Il­le­gal cross­ings on the rise

RCMP stopped 887 peo­ple try­ing to il­le­gally en­ter Canada last month

The Intelligencer (Belleville) - - NATIONAL NEWS - STEPHANIE LE­VITZ

OT­TAWA — The num­ber of peo­ple stopped by the RCMP af­ter il­le­gally en­ter­ing Canada rose in March.

New fig­ures re­leased Wed­nes­day by the fed­eral gov­ern­ment show the RCMP in­ter­cepted 887 peo­ple cross­ing be­tween of­fi­cial border points, up from 658 in Fe­bru­ary and 315 in Jan­uary.

Of those stopped in March, 644 were picked up in Que­bec, 170 in Man­i­toba and 71 in B.C., with lone crossers nabbed in Al­berta and New Brunswick.

While none were picked up in Saskatchewan in the first three months of the year, on Wed­nes­day the RCMP said they charged a woman with hu­man smug­gling af­ter in­ter­cept­ing nine refugee claimants cross­ing the border into that prov­ince from the United States last Fri­day.

Some of those com­ing to Canada in spots like Emer­son, Man., have told au­thor­i­ties they were mo­ti­vated to leave the U.S. be­cause of the new ad­min­is­tra­tion, fear­ful their asy­lum claims won’t be treated fairly or that gen­eral an­ti­im­mi­grant sen­ti­ment was ris­ing.

Oth­ers have been found to have had Canada in their sights all along as their fi­nal des­ti­na­tion, ob­tain­ing U.S. visas solely for the pur­pose of com­ing here.

All of this is un­der re­view, said a spokesman for Pub­lic Safety Min­is­ter Ralph Goodale.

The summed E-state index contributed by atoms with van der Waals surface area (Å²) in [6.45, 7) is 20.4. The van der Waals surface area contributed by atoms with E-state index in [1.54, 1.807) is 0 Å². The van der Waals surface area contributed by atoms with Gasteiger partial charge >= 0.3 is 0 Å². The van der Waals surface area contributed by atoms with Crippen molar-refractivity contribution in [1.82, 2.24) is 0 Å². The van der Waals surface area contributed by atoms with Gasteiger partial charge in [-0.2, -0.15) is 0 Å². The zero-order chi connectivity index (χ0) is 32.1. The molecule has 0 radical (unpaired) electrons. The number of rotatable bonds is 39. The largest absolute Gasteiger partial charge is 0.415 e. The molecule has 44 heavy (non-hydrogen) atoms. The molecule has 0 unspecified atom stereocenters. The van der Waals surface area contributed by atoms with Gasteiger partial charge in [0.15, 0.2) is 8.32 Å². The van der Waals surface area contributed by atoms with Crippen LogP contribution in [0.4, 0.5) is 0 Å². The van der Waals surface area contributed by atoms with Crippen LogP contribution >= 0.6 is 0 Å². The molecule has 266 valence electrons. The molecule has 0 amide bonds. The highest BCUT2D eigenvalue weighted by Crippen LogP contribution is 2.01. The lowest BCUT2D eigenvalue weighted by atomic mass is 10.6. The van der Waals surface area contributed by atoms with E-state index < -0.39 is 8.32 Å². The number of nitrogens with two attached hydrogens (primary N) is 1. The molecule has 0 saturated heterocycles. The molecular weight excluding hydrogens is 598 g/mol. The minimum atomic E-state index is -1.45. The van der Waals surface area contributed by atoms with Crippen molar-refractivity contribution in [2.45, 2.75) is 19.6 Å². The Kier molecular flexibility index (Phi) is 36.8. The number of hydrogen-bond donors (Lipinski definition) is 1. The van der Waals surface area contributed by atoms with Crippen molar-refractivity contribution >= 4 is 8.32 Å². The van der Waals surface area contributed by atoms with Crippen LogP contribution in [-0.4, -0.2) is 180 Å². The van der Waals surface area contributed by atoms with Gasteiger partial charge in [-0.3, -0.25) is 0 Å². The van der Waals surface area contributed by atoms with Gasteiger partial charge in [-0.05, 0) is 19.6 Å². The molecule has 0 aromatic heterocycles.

“In co-op­er­a­tion with our part­ners, the gov­ern­ment of Canada is con­stantly an­a­lyz­ing these trends and plan­ning for pos­si­ble de­vel­op­ments,” said Scott Bard­s­ley in an e-mail. “Cana­dian au­thor­i­ties are man­ag­ing the in­crease in asy­lum seek­ers in a sound and mea­sured way, ap­ply­ing our laws and pro­ce­dures to keep Cana­di­ans safe, while fully re­spect­ing all of this coun­try’s in­ter­na­tional obli­ga­tions.”

It will be months be­fore it’s known whether those who’ve en­tered Canada be­tween border points in re­cent months are in fact granted asy­lum. If their claims are founded, they won’t face charges for il­le­gally en­ter­ing the coun­try.

The fig­ures also show a gen­eral over­all in­crease in asy­lum claims in Canada, with 3,440 pro­cessed in March com­pared with 2,885 in Fe­bru­ary.

NDP Im­mi­gra­tion critic Jenny Kwan said the gov­ern­ment needs to find a way to ad­dress what’s clearly a grow­ing prob­lem by both help­ing the Im­mi­gra­tion and Refugee Board deal with the in­creased case load and rethinking the Safe Third Coun­try agree­ment with the U.S. that’s push­ing folks to cross be­tween reg­u­lar border en­try points.

The deal states that peo­ple can’t make refugee claims at the Canada-U.S. land border cross­ing points be­cause they should have been able to lodge one in the coun­try they’re com­ing from. But dozens of aca­demics, lawyers and refugee rights ad­vo­cates have called for Canada to sus­pend the deal given the cur­rent un­cer­tainty in the U.S. im­mi­gra­tion sys­tem.

“Our gov­ern­ment sit­ting on their hands and not deal­ing with the is­sue is only go­ing to make the sit­u­a­tion worse,” Kwan said.

She is hop­ing the House of Com­mons im­mi­gra­tion com­mit­tee will agree to a study of the is­sue when Par­lia­ment re­turns from break in May.

THE CANA­DIAN PRESS FILES

An asy­lum claimant claim­ing to be from the Demo­cratic Repub­lic of Congo is ar­rested by an RCMP of­fi­cer af­ter cross­ing the border into Canada from the United States on March 28 near Hem­ming­ford, Que.

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